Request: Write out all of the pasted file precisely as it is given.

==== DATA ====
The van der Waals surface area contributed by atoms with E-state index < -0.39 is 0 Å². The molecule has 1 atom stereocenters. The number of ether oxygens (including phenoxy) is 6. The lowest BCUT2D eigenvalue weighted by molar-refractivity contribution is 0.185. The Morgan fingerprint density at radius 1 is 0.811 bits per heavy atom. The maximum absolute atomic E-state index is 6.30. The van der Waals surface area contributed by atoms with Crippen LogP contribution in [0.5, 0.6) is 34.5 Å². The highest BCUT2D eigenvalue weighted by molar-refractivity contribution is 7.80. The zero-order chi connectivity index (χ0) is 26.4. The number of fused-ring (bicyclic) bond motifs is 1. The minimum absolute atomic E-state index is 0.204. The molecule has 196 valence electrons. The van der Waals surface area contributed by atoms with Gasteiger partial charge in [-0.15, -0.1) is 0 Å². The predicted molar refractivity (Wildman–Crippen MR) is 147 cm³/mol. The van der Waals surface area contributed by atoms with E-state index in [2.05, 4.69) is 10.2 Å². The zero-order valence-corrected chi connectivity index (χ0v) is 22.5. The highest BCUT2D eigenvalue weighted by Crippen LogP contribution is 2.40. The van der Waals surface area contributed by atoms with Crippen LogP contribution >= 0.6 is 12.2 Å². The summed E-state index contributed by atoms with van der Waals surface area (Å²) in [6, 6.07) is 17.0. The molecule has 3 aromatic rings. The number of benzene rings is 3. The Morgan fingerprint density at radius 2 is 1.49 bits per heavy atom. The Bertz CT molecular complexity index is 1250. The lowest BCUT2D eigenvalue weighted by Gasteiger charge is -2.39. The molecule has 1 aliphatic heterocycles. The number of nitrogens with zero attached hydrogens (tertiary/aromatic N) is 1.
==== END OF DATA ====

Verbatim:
The van der Waals surface area contributed by atoms with E-state index < -0.39 is 0 Å². The molecule has 1 atom stereocenters. The number of ether oxygens (including phenoxy) is 6. The lowest BCUT2D eigenvalue weighted by molar-refractivity contribution is 0.185. The Morgan fingerprint density at radius 1 is 0.811 bits per heavy atom. The maximum absolute atomic E-state index is 6.30. The van der Waals surface area contributed by atoms with Crippen LogP contribution in [0.5, 0.6) is 34.5 Å². The highest BCUT2D eigenvalue weighted by molar-refractivity contribution is 7.80. The zero-order chi connectivity index (χ0) is 26.4. The number of fused-ring (bicyclic) bond motifs is 1. The minimum absolute atomic E-state index is 0.204. The molecule has 196 valence electrons. The van der Waals surface area contributed by atoms with Gasteiger partial charge in [-0.15, -0.1) is 0 Å². The predicted molar refractivity (Wildman–Crippen MR) is 147 cm³/mol. The van der Waals surface area contributed by atoms with E-state index in [2.05, 4.69) is 10.2 Å². The zero-order valence-corrected chi connectivity index (χ0v) is 22.5. The highest BCUT2D eigenvalue weighted by Crippen LogP contribution is 2.40. The van der Waals surface area contributed by atoms with Crippen LogP contribution >= 0.6 is 12.2 Å². The summed E-state index contributed by atoms with van der Waals surface area (Å²) in [6, 6.07) is 17.0. The molecule has 3 aromatic rings. The number of benzene rings is 3. The Morgan fingerprint density at radius 2 is 1.49 bits per heavy atom. The Bertz CT molecular complexity index is 1250. The lowest BCUT2D eigenvalue weighted by Gasteiger charge is -2.39. The molecule has 1 aliphatic heterocycles. The number of nitrogens with zero attached hydrogens (tertiary/aromatic N) is 1.